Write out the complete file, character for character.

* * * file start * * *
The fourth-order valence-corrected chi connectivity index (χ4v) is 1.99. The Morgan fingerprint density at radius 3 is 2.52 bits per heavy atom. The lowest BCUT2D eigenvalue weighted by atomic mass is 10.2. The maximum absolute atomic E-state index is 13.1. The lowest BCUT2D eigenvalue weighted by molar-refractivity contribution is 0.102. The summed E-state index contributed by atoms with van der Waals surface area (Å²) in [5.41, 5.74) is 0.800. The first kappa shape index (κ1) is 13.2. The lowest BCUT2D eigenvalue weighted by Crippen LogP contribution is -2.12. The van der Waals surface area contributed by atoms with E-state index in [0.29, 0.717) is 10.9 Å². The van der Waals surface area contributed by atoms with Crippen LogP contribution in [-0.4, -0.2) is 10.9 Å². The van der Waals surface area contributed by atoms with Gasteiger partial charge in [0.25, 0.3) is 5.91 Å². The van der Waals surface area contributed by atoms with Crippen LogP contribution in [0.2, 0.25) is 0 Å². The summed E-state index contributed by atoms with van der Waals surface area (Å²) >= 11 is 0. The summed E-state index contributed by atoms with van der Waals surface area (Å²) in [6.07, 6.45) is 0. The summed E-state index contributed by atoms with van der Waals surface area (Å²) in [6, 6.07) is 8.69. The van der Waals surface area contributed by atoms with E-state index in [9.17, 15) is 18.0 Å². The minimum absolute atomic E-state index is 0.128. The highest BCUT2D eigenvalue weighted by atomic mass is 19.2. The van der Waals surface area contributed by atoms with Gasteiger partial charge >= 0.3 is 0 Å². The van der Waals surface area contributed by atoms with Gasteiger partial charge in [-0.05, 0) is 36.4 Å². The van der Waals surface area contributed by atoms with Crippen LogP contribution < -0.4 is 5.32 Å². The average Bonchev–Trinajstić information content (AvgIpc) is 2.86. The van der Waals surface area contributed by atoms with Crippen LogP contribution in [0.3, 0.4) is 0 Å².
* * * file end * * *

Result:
The fourth-order valence-corrected chi connectivity index (χ4v) is 1.99. The Morgan fingerprint density at radius 3 is 2.52 bits per heavy atom. The lowest BCUT2D eigenvalue weighted by atomic mass is 10.2. The maximum absolute atomic E-state index is 13.1. The lowest BCUT2D eigenvalue weighted by molar-refractivity contribution is 0.102. The summed E-state index contributed by atoms with van der Waals surface area (Å²) in [5.41, 5.74) is 0.800. The first kappa shape index (κ1) is 13.2. The lowest BCUT2D eigenvalue weighted by Crippen LogP contribution is -2.12. The van der Waals surface area contributed by atoms with E-state index in [0.29, 0.717) is 10.9 Å². The van der Waals surface area contributed by atoms with Crippen LogP contribution in [-0.4, -0.2) is 10.9 Å². The van der Waals surface area contributed by atoms with Gasteiger partial charge in [0.25, 0.3) is 5.91 Å². The van der Waals surface area contributed by atoms with Crippen LogP contribution in [0.2, 0.25) is 0 Å². The summed E-state index contributed by atoms with van der Waals surface area (Å²) >= 11 is 0. The summed E-state index contributed by atoms with van der Waals surface area (Å²) in [6.07, 6.45) is 0. The summed E-state index contributed by atoms with van der Waals surface area (Å²) in [6, 6.07) is 8.69. The van der Waals surface area contributed by atoms with E-state index in [9.17, 15) is 18.0 Å². The minimum absolute atomic E-state index is 0.128. The highest BCUT2D eigenvalue weighted by atomic mass is 19.2. The van der Waals surface area contributed by atoms with Gasteiger partial charge >= 0.3 is 0 Å². The van der Waals surface area contributed by atoms with Gasteiger partial charge in [-0.05, 0) is 36.4 Å². The van der Waals surface area contributed by atoms with Crippen LogP contribution < -0.4 is 5.32 Å². The average Bonchev–Trinajstić information content (AvgIpc) is 2.86. The van der Waals surface area contributed by atoms with Crippen LogP contribution in [0.3, 0.4) is 0 Å².